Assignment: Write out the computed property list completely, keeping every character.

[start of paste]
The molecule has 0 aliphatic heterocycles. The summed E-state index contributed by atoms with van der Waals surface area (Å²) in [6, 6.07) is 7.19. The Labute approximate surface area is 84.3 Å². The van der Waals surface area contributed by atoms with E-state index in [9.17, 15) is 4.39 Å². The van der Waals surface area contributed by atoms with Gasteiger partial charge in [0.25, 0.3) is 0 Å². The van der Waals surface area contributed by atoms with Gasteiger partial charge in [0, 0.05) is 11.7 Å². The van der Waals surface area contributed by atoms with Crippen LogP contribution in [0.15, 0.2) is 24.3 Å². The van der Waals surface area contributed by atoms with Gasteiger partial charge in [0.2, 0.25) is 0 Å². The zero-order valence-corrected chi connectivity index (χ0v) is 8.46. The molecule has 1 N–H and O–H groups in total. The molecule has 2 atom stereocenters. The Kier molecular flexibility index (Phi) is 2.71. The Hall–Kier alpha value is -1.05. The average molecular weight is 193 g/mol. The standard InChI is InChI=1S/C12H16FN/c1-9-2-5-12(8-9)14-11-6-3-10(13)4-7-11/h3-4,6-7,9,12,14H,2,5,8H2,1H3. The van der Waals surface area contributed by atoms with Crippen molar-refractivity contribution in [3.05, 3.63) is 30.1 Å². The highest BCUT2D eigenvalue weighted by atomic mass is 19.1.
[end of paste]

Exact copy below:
The molecule has 0 aliphatic heterocycles. The summed E-state index contributed by atoms with van der Waals surface area (Å²) in [6, 6.07) is 7.19. The Labute approximate surface area is 84.3 Å². The van der Waals surface area contributed by atoms with E-state index in [9.17, 15) is 4.39 Å². The van der Waals surface area contributed by atoms with Gasteiger partial charge in [0.25, 0.3) is 0 Å². The van der Waals surface area contributed by atoms with Gasteiger partial charge in [0, 0.05) is 11.7 Å². The van der Waals surface area contributed by atoms with Crippen LogP contribution in [0.15, 0.2) is 24.3 Å². The van der Waals surface area contributed by atoms with Gasteiger partial charge in [0.2, 0.25) is 0 Å². The zero-order valence-corrected chi connectivity index (χ0v) is 8.46. The molecule has 1 N–H and O–H groups in total. The molecule has 2 atom stereocenters. The Kier molecular flexibility index (Phi) is 2.71. The Hall–Kier alpha value is -1.05. The average molecular weight is 193 g/mol. The standard InChI is InChI=1S/C12H16FN/c1-9-2-5-12(8-9)14-11-6-3-10(13)4-7-11/h3-4,6-7,9,12,14H,2,5,8H2,1H3. The van der Waals surface area contributed by atoms with Crippen molar-refractivity contribution in [3.05, 3.63) is 30.1 Å². The highest BCUT2D eigenvalue weighted by atomic mass is 19.1.